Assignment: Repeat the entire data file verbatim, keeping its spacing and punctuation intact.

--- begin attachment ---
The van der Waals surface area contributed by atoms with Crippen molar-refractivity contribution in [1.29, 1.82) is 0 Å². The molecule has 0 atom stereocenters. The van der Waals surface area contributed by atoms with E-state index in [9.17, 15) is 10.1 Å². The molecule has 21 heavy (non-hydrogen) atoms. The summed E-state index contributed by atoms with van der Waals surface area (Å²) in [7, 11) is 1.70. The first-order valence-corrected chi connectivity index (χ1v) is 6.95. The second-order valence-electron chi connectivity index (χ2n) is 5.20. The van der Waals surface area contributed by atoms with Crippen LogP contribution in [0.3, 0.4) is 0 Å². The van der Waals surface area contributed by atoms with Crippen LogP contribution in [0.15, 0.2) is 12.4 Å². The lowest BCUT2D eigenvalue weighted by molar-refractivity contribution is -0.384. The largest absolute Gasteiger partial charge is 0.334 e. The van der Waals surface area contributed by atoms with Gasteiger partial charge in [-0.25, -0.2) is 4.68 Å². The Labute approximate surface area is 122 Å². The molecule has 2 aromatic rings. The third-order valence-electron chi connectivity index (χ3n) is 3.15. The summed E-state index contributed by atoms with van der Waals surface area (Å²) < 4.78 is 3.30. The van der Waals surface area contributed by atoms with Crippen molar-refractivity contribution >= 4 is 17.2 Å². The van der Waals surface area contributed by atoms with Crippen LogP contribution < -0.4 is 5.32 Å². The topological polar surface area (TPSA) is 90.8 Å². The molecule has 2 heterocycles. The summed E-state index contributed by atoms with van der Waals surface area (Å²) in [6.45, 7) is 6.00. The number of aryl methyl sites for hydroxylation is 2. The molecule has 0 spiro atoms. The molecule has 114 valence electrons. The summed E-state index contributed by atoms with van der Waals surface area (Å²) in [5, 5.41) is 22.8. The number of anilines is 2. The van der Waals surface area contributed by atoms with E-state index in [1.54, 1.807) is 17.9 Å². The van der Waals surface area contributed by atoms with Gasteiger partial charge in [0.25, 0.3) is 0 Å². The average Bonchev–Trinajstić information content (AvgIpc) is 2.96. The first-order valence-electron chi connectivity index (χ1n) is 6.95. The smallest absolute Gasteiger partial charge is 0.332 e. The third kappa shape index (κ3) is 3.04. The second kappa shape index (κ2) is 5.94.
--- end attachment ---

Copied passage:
The van der Waals surface area contributed by atoms with Crippen molar-refractivity contribution in [1.29, 1.82) is 0 Å². The molecule has 0 atom stereocenters. The van der Waals surface area contributed by atoms with E-state index in [9.17, 15) is 10.1 Å². The molecule has 21 heavy (non-hydrogen) atoms. The summed E-state index contributed by atoms with van der Waals surface area (Å²) in [7, 11) is 1.70. The first-order valence-corrected chi connectivity index (χ1v) is 6.95. The second-order valence-electron chi connectivity index (χ2n) is 5.20. The van der Waals surface area contributed by atoms with Crippen LogP contribution in [0.3, 0.4) is 0 Å². The van der Waals surface area contributed by atoms with Crippen LogP contribution in [0.15, 0.2) is 12.4 Å². The lowest BCUT2D eigenvalue weighted by molar-refractivity contribution is -0.384. The largest absolute Gasteiger partial charge is 0.334 e. The van der Waals surface area contributed by atoms with Gasteiger partial charge in [-0.25, -0.2) is 4.68 Å². The Labute approximate surface area is 122 Å². The molecule has 2 aromatic rings. The third-order valence-electron chi connectivity index (χ3n) is 3.15. The summed E-state index contributed by atoms with van der Waals surface area (Å²) < 4.78 is 3.30. The van der Waals surface area contributed by atoms with Crippen molar-refractivity contribution >= 4 is 17.2 Å². The van der Waals surface area contributed by atoms with Crippen LogP contribution < -0.4 is 5.32 Å². The topological polar surface area (TPSA) is 90.8 Å². The molecule has 2 heterocycles. The summed E-state index contributed by atoms with van der Waals surface area (Å²) in [6.45, 7) is 6.00. The number of aryl methyl sites for hydroxylation is 2. The molecule has 0 spiro atoms. The molecule has 114 valence electrons. The summed E-state index contributed by atoms with van der Waals surface area (Å²) in [5, 5.41) is 22.8. The number of anilines is 2. The van der Waals surface area contributed by atoms with E-state index in [1.54, 1.807) is 17.9 Å². The van der Waals surface area contributed by atoms with Gasteiger partial charge in [0.25, 0.3) is 0 Å². The average Bonchev–Trinajstić information content (AvgIpc) is 2.96. The first-order valence-electron chi connectivity index (χ1n) is 6.95. The smallest absolute Gasteiger partial charge is 0.332 e. The third kappa shape index (κ3) is 3.04. The second kappa shape index (κ2) is 5.94.